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05/23/2013

A Fight Against Providing Informed Consent and The Risk of Randomization in the SUPPORT Clinical Trial

A Fight Against Providing Informed Consent and The Risk of Randomization: Informed Consent in the Surfactant, Positive Pressure, and Oxygenation Randomized Trial (SUPPORT) 

by Bernard W. Freedman,JD, MPH    

In their article Risk, Consent, and SUPPORT  David Magnus and Arthur Caplan chastise the Office for Human Research Protections (OHRP) for their findings of a failure to provide adequate informed consent as required by federal regulations, in a clinical trial.  The OHRP is right in their position.

The underlying clinical trial, Surfactant, Positive Pressure, and Oxygenation Randomized Trial (SUPPORT), published in 2010, sought to evaluate the effects of different levels of oxygenation provided to premature infants with extreme low birth weights (ELBW).  Two groups were randomized, one to provide oxygen saturation levels from 85% to 89% and the second group from 91% to 95%. The purpose of the study was to find a percentage of oxygen saturation that would avoid reducing oxygen levels low enough to result in retinopathy of prematurity (ROP) but not so low to increase morbidity and mortality.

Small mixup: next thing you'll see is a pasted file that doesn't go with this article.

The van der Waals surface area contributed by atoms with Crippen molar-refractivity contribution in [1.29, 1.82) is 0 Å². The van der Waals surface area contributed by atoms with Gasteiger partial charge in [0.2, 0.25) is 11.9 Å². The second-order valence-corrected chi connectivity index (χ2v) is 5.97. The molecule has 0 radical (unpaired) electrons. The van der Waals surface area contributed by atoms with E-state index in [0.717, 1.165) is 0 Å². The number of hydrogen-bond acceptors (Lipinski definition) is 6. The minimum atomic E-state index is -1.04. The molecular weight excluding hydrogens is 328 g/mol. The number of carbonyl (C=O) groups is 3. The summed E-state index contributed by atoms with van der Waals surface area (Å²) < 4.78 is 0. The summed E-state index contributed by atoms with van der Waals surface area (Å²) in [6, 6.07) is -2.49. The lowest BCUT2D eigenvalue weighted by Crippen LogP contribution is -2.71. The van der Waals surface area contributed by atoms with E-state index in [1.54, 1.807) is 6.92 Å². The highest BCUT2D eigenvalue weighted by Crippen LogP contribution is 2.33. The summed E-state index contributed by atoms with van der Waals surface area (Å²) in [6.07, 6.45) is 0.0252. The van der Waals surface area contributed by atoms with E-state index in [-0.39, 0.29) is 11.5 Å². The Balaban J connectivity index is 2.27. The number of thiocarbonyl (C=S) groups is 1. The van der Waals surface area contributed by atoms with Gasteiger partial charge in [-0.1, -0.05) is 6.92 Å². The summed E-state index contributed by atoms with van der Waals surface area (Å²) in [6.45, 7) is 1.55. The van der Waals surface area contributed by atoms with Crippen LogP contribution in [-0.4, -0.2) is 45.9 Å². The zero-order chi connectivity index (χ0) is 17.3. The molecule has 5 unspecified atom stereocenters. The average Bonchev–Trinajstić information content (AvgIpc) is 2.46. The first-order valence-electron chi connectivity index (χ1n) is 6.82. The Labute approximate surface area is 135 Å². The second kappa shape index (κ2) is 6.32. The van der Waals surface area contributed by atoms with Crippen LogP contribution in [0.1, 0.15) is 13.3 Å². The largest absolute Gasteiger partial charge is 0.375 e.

What I will discuss in this article is the difference in perception between the researchers and the parents; the negligent or purposeful withholding of crucial information from the parents.  Magnus and Caplan, two stalwarts in the bioethics academic community, attempt to ride to the aid of the researchers but fail in their “we didn’t know” defense.

The controversy developed over whether or not parents were provided with adequate information before allowing their child to participate in the study. The researchers told one thing to the IRB and left out critical information in the consent form provided to the parents of infant research subjects who were being recruited.